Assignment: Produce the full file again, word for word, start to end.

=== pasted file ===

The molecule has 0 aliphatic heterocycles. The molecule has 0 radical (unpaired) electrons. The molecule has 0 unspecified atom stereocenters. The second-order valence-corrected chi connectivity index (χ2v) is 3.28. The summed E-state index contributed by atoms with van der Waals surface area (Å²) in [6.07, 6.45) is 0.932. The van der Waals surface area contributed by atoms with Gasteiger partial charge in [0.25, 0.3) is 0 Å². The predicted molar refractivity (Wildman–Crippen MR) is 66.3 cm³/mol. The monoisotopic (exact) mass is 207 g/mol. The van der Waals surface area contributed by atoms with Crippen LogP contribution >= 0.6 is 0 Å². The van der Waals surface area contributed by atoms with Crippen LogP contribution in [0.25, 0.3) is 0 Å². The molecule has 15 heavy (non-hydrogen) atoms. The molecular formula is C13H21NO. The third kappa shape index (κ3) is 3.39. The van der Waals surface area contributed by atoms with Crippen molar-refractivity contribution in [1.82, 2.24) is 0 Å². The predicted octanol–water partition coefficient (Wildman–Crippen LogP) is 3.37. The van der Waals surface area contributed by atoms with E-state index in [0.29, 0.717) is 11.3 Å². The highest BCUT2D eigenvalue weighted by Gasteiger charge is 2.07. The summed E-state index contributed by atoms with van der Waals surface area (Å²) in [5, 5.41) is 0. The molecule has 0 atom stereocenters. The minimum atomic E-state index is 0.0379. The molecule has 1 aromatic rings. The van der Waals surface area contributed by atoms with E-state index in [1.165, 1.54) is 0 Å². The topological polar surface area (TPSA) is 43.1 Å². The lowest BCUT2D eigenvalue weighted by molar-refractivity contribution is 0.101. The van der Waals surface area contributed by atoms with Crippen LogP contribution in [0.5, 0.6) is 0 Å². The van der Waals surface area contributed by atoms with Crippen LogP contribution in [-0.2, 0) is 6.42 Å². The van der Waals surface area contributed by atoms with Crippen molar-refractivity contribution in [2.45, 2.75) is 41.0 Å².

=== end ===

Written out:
The molecule has 0 aliphatic heterocycles. The molecule has 0 radical (unpaired) electrons. The molecule has 0 unspecified atom stereocenters. The second-order valence-corrected chi connectivity index (χ2v) is 3.28. The summed E-state index contributed by atoms with van der Waals surface area (Å²) in [6.07, 6.45) is 0.932. The van der Waals surface area contributed by atoms with Gasteiger partial charge in [0.25, 0.3) is 0 Å². The predicted molar refractivity (Wildman–Crippen MR) is 66.3 cm³/mol. The monoisotopic (exact) mass is 207 g/mol. The van der Waals surface area contributed by atoms with Crippen LogP contribution >= 0.6 is 0 Å². The van der Waals surface area contributed by atoms with Crippen LogP contribution in [0.25, 0.3) is 0 Å². The molecule has 15 heavy (non-hydrogen) atoms. The molecular formula is C13H21NO. The third kappa shape index (κ3) is 3.39. The van der Waals surface area contributed by atoms with Crippen molar-refractivity contribution in [1.82, 2.24) is 0 Å². The predicted octanol–water partition coefficient (Wildman–Crippen LogP) is 3.37. The van der Waals surface area contributed by atoms with E-state index in [0.29, 0.717) is 11.3 Å². The highest BCUT2D eigenvalue weighted by Gasteiger charge is 2.07. The summed E-state index contributed by atoms with van der Waals surface area (Å²) in [5, 5.41) is 0. The molecule has 0 atom stereocenters. The minimum atomic E-state index is 0.0379. The molecule has 1 aromatic rings. The van der Waals surface area contributed by atoms with E-state index in [1.165, 1.54) is 0 Å². The topological polar surface area (TPSA) is 43.1 Å². The lowest BCUT2D eigenvalue weighted by molar-refractivity contribution is 0.101. The van der Waals surface area contributed by atoms with Crippen LogP contribution in [0.5, 0.6) is 0 Å². The van der Waals surface area contributed by atoms with Crippen LogP contribution in [-0.2, 0) is 6.42 Å². The van der Waals surface area contributed by atoms with Crippen molar-refractivity contribution in [2.45, 2.75) is 41.0 Å².